US Ch: Wesley So's endgame squeeze

by André Schulz
3/22/2019 – In the second round of the US Championships, Wesley So showed flashes of brilliance against Timur Gareyev, giving a master class in the endgame with rook and knight against rook and knight. Just when everyone thought it was a draw, that's when the struggle really began. So now leads alongside Sam Sevian and Jeffrey Xiong. Carissa Yip and Jennifer Yu in the Women's Championship are now the only two players in either tournament to remain with a perfect score. | Photo: Justin Kellar

Opening package: 1.b3 and Black Secrets in the Modern Italian Opening package: 1.b3 and Black Secrets in the Modern Italian

Wesley So published two new opening DVDs: 1.b3, the so called Nimzo-Larsen-Attack, for White and his black secrets in the modern Italian. Get them in a package and save money!


Let's go Bogo vs So

In the second round of the US championship Timur Gareyev met Wesley So, the 2017 winner and one of the favorites, and "surprised" chess fans by playing a completely "normal" opening: the Bogo-Indian defense.

The former US Champion failed to achieve a significant advantage in either the opening or middlegame against the unpredictable Uzbek. 

Gareyev arrives

Flying in: Gareyev turns heads with his chess attire | Photo: Justin Kellar


So against Gareyev | Photo: Lennart Ootes

When a perfectly balanced endgame with a rook and a knight against rook and knight arose, you'd be forgiven for expecting an imminent handshake. But you'd be wrong!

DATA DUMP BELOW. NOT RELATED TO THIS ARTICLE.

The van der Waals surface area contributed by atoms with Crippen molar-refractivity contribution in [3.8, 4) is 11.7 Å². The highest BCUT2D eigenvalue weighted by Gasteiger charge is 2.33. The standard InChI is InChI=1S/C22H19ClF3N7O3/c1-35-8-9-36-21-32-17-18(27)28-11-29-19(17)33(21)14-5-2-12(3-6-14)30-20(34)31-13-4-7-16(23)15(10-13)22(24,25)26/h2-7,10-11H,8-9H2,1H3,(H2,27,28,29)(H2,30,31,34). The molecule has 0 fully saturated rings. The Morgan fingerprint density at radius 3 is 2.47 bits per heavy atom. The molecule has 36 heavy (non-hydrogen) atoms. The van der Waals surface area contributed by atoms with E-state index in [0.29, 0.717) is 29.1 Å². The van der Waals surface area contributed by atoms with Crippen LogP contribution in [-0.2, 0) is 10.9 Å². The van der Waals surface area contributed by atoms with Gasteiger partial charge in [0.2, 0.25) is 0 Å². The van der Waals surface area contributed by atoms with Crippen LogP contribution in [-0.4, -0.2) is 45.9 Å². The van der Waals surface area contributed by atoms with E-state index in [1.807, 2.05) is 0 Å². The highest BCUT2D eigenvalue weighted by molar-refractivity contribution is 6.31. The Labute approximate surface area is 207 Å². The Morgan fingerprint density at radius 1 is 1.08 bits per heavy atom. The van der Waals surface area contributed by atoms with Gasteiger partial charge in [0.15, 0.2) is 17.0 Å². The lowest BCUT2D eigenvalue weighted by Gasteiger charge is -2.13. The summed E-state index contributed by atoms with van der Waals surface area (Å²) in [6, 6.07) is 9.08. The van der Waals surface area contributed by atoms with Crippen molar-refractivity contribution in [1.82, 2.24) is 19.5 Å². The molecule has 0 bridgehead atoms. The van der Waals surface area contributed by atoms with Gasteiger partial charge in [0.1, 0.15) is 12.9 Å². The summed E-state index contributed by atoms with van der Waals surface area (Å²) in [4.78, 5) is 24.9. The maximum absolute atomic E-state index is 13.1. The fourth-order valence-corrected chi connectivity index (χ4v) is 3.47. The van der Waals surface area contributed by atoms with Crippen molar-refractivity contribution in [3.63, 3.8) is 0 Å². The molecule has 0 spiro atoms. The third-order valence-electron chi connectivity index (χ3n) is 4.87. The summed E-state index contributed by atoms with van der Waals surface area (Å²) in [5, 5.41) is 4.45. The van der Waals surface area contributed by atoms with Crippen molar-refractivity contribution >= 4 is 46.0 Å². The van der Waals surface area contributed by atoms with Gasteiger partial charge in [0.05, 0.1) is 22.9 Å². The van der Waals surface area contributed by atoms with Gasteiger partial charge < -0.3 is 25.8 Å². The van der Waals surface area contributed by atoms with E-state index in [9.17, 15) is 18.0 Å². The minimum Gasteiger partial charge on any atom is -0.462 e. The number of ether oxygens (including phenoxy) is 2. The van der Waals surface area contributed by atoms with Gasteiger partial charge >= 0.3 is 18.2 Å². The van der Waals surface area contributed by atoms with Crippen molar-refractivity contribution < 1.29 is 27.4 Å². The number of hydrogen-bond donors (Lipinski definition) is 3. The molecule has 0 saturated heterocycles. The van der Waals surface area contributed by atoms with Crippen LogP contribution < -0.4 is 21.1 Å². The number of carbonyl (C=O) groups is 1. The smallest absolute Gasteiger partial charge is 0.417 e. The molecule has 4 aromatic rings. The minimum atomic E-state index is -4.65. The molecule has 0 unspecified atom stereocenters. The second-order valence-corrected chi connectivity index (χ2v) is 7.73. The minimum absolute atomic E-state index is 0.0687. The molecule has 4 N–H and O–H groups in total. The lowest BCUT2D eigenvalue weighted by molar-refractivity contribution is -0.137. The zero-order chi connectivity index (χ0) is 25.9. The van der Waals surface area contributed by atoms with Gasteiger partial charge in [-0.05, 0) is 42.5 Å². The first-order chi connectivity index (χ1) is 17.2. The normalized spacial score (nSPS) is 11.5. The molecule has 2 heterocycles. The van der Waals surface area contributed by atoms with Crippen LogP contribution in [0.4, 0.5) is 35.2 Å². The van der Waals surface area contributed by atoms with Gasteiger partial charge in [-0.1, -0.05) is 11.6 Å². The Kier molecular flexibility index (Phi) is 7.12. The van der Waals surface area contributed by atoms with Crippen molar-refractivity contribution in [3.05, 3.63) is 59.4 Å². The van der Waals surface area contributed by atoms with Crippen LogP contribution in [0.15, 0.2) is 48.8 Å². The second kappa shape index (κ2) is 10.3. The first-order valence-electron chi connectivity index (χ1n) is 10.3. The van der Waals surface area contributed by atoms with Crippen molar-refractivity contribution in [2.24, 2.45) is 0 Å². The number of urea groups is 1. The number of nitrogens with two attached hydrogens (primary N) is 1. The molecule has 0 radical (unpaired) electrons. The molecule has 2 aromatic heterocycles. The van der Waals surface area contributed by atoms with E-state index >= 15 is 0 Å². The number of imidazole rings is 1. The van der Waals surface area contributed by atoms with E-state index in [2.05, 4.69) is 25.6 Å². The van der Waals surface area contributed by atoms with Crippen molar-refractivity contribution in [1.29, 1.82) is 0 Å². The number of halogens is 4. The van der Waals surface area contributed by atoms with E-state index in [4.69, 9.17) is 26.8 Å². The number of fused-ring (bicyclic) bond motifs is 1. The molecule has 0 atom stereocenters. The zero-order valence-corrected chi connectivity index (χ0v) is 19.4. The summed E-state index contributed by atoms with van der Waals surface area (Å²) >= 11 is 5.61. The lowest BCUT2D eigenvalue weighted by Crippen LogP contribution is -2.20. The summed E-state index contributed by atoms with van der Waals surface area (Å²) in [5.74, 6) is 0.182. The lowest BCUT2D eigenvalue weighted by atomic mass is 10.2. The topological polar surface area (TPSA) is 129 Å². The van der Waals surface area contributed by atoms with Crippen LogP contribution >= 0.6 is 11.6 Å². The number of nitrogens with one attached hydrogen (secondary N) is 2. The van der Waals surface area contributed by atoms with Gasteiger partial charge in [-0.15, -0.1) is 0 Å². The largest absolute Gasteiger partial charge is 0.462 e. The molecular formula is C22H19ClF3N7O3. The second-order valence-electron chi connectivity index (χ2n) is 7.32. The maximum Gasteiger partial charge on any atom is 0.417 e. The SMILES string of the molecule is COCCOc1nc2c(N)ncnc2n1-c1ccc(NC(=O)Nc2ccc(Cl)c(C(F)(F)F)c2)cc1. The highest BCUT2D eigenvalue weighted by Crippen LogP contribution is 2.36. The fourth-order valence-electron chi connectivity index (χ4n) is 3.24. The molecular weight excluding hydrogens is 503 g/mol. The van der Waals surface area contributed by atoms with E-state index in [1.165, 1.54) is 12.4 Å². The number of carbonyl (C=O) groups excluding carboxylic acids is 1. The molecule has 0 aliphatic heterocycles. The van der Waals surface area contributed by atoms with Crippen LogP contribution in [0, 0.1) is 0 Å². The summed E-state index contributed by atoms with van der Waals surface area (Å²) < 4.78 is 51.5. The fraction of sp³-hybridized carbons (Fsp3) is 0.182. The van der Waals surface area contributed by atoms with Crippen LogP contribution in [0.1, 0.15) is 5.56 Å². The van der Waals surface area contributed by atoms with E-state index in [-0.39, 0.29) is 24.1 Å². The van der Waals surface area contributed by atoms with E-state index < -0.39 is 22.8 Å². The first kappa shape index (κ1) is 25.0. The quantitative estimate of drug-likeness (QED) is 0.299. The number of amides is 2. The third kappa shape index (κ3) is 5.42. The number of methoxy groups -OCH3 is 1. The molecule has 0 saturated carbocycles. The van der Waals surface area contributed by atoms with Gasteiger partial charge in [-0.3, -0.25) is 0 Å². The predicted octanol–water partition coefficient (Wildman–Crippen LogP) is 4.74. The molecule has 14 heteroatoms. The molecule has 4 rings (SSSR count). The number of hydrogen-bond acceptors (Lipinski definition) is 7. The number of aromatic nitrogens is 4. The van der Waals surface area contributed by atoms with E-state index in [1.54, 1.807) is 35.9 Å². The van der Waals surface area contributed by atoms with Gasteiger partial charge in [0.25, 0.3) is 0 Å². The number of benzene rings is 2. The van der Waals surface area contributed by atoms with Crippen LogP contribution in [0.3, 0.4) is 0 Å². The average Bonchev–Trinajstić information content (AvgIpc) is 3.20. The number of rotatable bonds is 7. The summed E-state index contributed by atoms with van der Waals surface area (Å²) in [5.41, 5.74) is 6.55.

We're not heading for a draw? Nope! In fact, now the game became really interesting. A few moves later this position was on the board. 


The task certainly has become more difficult for Black, though not impossible. But now his opponent shocked him with 47.♘f6! When the black rook moves, 48.g8 follows and the f8-knight is lost. After 47...xf6 (47....gxf6 48.g7) 48.xf8 e7 49.f7+ Gareyev played ♚d6. Far better is 49...e8 with good drawing chances. The game continued with 50.xg7 xh5 and now 51.d7+!, after which the g-pawn cannot be stopped. The resulting position with e6-pawn rook against the queen was not holdable for Black.

Wesley So discusses his epic endgame win | Saint Louis Chess Club YouTube

Sam Sevian also joined the leaders getting his first win of the tournament against Awonder Liang. After castling on opposite wings, both sides were attacking but White landed the first blow.


Actually, here White missed his chance to drop the hammer with 33.Nf6+! deciding the game on the spot. The king, denuded of defenders, won't survive for long. However, he first played 33.g1 and after 33...xe5 34.dxe5e2 35.g4 g6 36.f6+ h8 37.e4 went into a promising endgame. 

Sevian looking worried

"Did you hand in your phone, Sam?" — Cristian Chirila (not really) | Photo: Lennart Ootes

Results of Round 2


All games


Standings after Round 2


Women's Championship

In the women's championship, unlike yesterday — a true bloodbath — this time there were also "only" two decisive games. First, Carissa Yip won with Black against Akshita Gorti in unconventional fashion.


White gave up after 23...f5. But why? Gorti had missed that after 24.c1 and xb1 she has 25.f3 d3 26.a5 regaining the material.

Jennifer Yu also won against Ashrita Eswaran as Yu better handled the tactics in a complicated middlegame. Yip and Yu now lead the field with two wins.

Yip and Wang

Yip and Annie Wang | Photo: Lennart Ootes

Results of Round 2


Standings after Round 2


All games


Commentary webcast


André Schulz started working for ChessBase in 1991 and is an editor of ChessBase News.


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